The "Night of Elizabeth Taylor", broadcast on CBS around 1995-96, saw a diamond necklace lost by Elizabeth Taylor became a common plot element linking four SitComs — The Nanny, Cant Hurry Love, Murphy Brown and High Society — in one massive crossover. It was intended as an embedded advertisement for Taylor's new perfume, Black Pearls.
Disney did a triple-episode MMC with three of its shows. The show was entitled That's SoSuite Life OfHannah Montana, with one classed as a Suite Life episode, one as a Raven episode, and one as a Hannah Montana episode, where Hannah and Raven visited the hotel the twins live in.
Likewise, there's the Wish Gone Amiss triple-episode, except it is more loosely tied together. It all involves the title characters from Cory in the House, The Suite Life of Zack and Cody, and Hannah Montana making a wish on apparently the same shooting star. Each episode has its own method of returning to the Status Quo — Cory gets a literal Reset Button, Zack and Cody's wish was all just Zack's dream, and Hannah returns her life to normal when Jackson unwittingly wishes that the world did not know Hannah's double life.
There's also the WizardsOn Deck with Hannah Montana that goes by the same formula that the That's So Suite Life of Hannah Montanna did, except with the stars visiting the hotel's ship instead of the hotel itself.
Kamen Rider Decade is this in regards to the Heisei era Kamen Rider shows. The main character dimension jumps into alternate universes based on the 9 previous Kamen Rider series of the last 10 years (as well as the canonical universe of Samurai Sentai Shinkenger). Plus, the first movie features every main Rider created before Decade, even ones that only had appeared in one-shot movies previously.
The second movie, a Grand Finale, even includes some postmodern commentary on the "interesting effects on the fiction chosen" mentionned in the opening paragraphs. To quote the original universe Wataru: "The tales of the Riders were something that would be eventually lost to time. But because of Decade's battles, they will remain fresh in people's minds..."
Similarly to Kamen Rider Decade, Kaizoku Sentai Gokaiger is a crossover series. But compared to Decade, in which the main character could only be Riders of the last decade, the Gokaigers can transform into any of the Sentai from the past 34 teams (barring Sixth Rangers - that is, until their own Sixth Ranger joined up). Additionally, Gokaiger establishes that all Super Sentai took place in a single universe.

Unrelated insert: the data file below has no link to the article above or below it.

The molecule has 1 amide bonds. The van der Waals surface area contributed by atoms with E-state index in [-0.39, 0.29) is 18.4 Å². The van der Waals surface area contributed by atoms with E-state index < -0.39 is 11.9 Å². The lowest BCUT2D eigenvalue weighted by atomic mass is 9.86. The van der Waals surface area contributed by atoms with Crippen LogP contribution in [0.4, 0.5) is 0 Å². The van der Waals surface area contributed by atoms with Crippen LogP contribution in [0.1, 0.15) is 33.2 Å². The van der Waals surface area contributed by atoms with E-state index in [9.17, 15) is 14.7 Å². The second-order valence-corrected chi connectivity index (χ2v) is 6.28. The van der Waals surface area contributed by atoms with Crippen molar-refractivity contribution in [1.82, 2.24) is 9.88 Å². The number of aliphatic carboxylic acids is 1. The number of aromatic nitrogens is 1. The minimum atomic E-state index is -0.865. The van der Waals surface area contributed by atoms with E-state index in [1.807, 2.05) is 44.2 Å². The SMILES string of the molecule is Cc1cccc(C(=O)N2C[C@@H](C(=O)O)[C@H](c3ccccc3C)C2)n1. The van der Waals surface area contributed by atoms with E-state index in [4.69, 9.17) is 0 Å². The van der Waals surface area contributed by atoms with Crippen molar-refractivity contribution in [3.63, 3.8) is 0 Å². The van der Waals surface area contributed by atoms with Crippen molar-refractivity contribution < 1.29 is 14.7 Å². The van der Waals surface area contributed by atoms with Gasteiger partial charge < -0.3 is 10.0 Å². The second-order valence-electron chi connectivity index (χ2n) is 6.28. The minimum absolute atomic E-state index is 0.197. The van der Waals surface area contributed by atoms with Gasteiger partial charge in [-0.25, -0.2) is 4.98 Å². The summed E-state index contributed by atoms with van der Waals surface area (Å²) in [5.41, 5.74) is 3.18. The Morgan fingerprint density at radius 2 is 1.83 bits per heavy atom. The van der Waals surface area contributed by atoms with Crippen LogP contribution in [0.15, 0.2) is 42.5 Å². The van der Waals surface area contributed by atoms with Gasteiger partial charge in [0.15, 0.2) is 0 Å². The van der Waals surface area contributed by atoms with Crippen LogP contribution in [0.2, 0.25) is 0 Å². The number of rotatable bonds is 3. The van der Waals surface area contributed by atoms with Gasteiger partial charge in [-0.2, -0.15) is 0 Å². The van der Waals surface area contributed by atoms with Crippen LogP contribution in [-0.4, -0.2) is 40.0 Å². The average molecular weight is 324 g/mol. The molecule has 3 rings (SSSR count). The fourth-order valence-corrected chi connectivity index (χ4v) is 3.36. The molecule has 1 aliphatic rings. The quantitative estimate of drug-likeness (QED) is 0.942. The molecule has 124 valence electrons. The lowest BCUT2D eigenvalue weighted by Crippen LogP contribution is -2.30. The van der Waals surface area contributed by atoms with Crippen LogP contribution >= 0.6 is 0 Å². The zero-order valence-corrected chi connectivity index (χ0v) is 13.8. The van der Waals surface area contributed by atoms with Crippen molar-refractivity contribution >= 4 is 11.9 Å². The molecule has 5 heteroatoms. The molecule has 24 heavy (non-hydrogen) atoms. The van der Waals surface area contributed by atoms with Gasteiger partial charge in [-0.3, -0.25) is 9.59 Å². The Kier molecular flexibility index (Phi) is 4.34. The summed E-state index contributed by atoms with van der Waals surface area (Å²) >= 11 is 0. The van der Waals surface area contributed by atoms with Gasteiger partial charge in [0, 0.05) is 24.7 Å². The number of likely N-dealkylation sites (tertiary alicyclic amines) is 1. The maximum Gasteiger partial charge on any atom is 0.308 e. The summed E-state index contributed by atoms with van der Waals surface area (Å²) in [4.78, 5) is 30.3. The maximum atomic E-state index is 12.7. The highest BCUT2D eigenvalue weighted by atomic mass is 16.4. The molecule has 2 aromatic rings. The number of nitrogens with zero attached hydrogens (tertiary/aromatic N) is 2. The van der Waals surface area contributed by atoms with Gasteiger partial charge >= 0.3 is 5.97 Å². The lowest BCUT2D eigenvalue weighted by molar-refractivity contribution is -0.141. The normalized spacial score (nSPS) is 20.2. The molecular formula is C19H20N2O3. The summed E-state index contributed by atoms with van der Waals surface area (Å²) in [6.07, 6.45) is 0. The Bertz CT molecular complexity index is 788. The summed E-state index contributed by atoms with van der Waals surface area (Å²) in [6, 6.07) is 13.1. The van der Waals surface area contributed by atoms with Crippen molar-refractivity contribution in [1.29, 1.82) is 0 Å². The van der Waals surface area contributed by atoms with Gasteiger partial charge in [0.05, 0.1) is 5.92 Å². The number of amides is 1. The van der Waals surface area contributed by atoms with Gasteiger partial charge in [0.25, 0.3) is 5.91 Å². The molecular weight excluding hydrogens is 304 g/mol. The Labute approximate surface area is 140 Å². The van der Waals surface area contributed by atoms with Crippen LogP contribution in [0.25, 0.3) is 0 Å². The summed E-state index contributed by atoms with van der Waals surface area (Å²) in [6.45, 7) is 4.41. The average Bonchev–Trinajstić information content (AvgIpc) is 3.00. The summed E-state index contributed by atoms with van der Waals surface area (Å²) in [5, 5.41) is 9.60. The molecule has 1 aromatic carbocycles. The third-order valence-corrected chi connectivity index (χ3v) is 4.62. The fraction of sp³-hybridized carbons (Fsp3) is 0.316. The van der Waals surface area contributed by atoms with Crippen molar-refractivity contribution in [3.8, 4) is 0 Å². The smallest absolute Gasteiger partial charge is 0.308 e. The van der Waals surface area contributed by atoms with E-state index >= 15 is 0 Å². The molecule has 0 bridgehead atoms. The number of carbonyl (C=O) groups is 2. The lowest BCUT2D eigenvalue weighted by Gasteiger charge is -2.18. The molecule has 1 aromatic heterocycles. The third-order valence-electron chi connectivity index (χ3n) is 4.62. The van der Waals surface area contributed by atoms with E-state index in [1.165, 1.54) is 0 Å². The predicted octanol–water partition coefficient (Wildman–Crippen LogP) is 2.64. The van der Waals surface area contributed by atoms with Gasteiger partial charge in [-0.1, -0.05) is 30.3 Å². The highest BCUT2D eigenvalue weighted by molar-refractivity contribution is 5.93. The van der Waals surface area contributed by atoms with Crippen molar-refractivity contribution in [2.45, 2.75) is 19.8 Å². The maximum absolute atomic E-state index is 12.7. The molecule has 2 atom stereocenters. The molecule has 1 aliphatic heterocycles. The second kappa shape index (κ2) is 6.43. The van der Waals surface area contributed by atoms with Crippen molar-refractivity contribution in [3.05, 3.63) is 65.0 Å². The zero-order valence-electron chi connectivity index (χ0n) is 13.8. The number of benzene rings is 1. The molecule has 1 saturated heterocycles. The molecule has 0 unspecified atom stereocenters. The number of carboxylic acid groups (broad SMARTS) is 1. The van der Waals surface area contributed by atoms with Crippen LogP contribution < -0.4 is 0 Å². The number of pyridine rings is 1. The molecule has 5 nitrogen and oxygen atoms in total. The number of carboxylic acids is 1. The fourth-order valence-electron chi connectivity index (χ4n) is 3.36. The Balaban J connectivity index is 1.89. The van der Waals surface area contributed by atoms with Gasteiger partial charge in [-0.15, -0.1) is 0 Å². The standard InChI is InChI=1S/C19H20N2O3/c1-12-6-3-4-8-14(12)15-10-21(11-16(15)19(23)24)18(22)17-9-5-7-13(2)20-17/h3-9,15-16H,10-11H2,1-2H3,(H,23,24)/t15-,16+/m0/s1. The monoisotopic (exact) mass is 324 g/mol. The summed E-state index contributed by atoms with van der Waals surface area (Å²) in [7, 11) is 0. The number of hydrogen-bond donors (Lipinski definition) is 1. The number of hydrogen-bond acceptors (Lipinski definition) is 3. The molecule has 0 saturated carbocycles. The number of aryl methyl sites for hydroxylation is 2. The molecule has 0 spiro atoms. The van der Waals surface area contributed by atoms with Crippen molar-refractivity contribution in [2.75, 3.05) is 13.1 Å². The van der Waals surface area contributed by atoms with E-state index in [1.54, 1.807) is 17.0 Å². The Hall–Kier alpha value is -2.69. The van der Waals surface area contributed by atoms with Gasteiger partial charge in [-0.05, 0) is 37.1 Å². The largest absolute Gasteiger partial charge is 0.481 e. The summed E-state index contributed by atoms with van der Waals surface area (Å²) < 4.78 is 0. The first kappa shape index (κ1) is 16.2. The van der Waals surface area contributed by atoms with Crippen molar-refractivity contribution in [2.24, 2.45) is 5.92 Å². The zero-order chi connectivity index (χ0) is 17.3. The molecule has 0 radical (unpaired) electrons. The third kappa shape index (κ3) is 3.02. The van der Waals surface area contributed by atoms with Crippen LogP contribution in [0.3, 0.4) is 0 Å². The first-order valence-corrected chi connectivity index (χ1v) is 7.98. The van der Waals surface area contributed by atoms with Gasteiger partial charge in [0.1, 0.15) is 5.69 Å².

It wasn't the first time - in fact, quite a few crossovers spanned the entire TGIF lineup from time to time, and even an occasional though less involving tie-in for all ABC weekly sitcoms during this period.
There was also one that was linked by Steve Urkel. He ends one episode of Family Matters by blasting through the Winslow's roof in a jet pack, and he crashes into the Lambert's roof at the beginning of the an episode of Step by Step where the plot centers around him. I forget if any other shows were connected as well.
In Doctor Who, the climax of the Second Doctor serial The Mind Robber. D'Artagnan vs. Cyrano de Bergerac! Blackbeard vs. Sir Lancelot! Plus Gulliver and Rapunzel on the sidelines.
Law & Order crossed over with Homicide: Life on the Street a few times, until they eventually just decided they were set in the same continuity altogether, to the point of having John Munch, who originated in the latter show, permanently set up shop in the former.
John Munch is a central figure in this Hypothesis.
The Earth Day Special, which aired on ABC in 1990, was a huge crossover featuring just about every pop culture icon from The Eighties in a very bizarre, thoroughly nonsensical plot.
Also in 1990, Cartoon All-Stars to the Rescue, the ultimate Very Special Episode combining well over a dozen Eighties cartoon characters. Aired once and only once, it's full of Narm yet also bizarrely entertaining. Rumor has it that it's never been aired since because Jim Davis claimed he hadn't authorized Garfield's inclusion in the show.
In the CSI: Crime Scene Investigation-verse, the original series crossed over with the Miami series in 2002 to serve as the pilot for the latter; the Miami series then crossed over with the New York series in 2004 to serve as that series' pilot, and the series crossed over again in a two-hour storyline in 2005. The original series also crossed over with Without a Trace in 2007 a two-hour storyline across both series. Following the departure of William Petersen (who opposed the spinoffs and did not appear in any scenes featuring the Miami team in "Cross Jurisdictions"), CBS put together a massive crossover in 2009 spanning all three series that involved the Las Vegas series' Raymond Langston going to Miami and New York while investigating a human trafficking organisation.
The second western MMC took place a year after the first on what seemed to be an ordinary episode of Maverick called "Hadley's Hunters"; during the course of that hour he ran into people from 5 other shows: Lawman, Cheyenne, Bronco, Sugarfoot, and he stops by the office from Colt 45 but nobody was home (a reference to the show being recently canceled).
Strangely he also ran into the parking lot attendant from 77SunsetStrip which was set in the 1960s — I guess he had an ancestor who lived in the old west.
Once Upon a Time is having a lot of fun with this trope. King Midas, Captain Hook, Lancelot (apparently Moorish in this timeline), and Mulan have all shown up. Snow White is the schoolteacher, Granny and Red Riding Hood run the diner, and the Wicked Stepmother getting therapy from Jiminy Cricket. Yeah. The show's run by Disney, why do you ask?